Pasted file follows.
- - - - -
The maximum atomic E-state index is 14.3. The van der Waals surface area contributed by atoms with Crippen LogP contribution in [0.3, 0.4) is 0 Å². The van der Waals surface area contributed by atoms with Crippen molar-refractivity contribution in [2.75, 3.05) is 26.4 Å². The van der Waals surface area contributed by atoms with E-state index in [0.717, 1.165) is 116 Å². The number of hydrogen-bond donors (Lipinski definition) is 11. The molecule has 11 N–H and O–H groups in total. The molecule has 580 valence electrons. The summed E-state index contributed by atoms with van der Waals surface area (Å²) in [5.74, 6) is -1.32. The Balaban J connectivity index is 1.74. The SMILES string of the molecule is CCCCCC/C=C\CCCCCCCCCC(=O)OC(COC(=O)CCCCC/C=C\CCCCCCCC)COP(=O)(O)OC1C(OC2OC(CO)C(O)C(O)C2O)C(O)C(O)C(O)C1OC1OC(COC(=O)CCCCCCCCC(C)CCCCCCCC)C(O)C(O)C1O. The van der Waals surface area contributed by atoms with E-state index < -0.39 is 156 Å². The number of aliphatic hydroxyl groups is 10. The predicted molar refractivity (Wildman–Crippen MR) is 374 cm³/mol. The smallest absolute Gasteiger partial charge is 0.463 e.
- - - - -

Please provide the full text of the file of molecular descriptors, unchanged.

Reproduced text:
The maximum atomic E-state index is 14.3. The van der Waals surface area contributed by atoms with Crippen LogP contribution in [0.3, 0.4) is 0 Å². The van der Waals surface area contributed by atoms with Crippen molar-refractivity contribution in [2.75, 3.05) is 26.4 Å². The van der Waals surface area contributed by atoms with E-state index in [0.717, 1.165) is 116 Å². The number of hydrogen-bond donors (Lipinski definition) is 11. The molecule has 11 N–H and O–H groups in total. The molecule has 580 valence electrons. The summed E-state index contributed by atoms with van der Waals surface area (Å²) in [5.74, 6) is -1.32. The Balaban J connectivity index is 1.74. The SMILES string of the molecule is CCCCCC/C=C\CCCCCCCCCC(=O)OC(COC(=O)CCCCC/C=C\CCCCCCCC)COP(=O)(O)OC1C(OC2OC(CO)C(O)C(O)C2O)C(O)C(O)C(O)C1OC1OC(COC(=O)CCCCCCCCC(C)CCCCCCCC)C(O)C(O)C1O. The van der Waals surface area contributed by atoms with E-state index < -0.39 is 156 Å². The number of aliphatic hydroxyl groups is 10. The predicted molar refractivity (Wildman–Crippen MR) is 374 cm³/mol. The smallest absolute Gasteiger partial charge is 0.463 e.